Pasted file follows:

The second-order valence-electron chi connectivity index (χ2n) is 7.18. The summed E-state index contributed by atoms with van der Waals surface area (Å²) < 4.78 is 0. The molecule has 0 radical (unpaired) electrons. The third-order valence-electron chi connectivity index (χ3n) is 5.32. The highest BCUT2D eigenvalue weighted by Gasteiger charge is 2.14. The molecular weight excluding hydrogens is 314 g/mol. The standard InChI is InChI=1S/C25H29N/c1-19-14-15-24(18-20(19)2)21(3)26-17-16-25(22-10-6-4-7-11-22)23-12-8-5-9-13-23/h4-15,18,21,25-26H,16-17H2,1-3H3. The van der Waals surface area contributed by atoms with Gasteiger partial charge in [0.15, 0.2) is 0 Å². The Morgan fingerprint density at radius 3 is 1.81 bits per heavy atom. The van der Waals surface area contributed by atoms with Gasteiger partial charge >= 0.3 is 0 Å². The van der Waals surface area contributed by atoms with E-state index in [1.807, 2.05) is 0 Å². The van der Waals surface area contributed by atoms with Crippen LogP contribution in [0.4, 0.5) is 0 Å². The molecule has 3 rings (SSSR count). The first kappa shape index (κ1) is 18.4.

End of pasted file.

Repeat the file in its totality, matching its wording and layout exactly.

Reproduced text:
The second-order valence-electron chi connectivity index (χ2n) is 7.18. The summed E-state index contributed by atoms with van der Waals surface area (Å²) < 4.78 is 0. The molecule has 0 radical (unpaired) electrons. The third-order valence-electron chi connectivity index (χ3n) is 5.32. The highest BCUT2D eigenvalue weighted by Gasteiger charge is 2.14. The molecular weight excluding hydrogens is 314 g/mol. The standard InChI is InChI=1S/C25H29N/c1-19-14-15-24(18-20(19)2)21(3)26-17-16-25(22-10-6-4-7-11-22)23-12-8-5-9-13-23/h4-15,18,21,25-26H,16-17H2,1-3H3. The van der Waals surface area contributed by atoms with Gasteiger partial charge in [0.15, 0.2) is 0 Å². The Morgan fingerprint density at radius 3 is 1.81 bits per heavy atom. The van der Waals surface area contributed by atoms with Gasteiger partial charge >= 0.3 is 0 Å². The van der Waals surface area contributed by atoms with E-state index in [1.807, 2.05) is 0 Å². The van der Waals surface area contributed by atoms with Crippen LogP contribution in [0.4, 0.5) is 0 Å². The molecule has 3 rings (SSSR count). The first kappa shape index (κ1) is 18.4.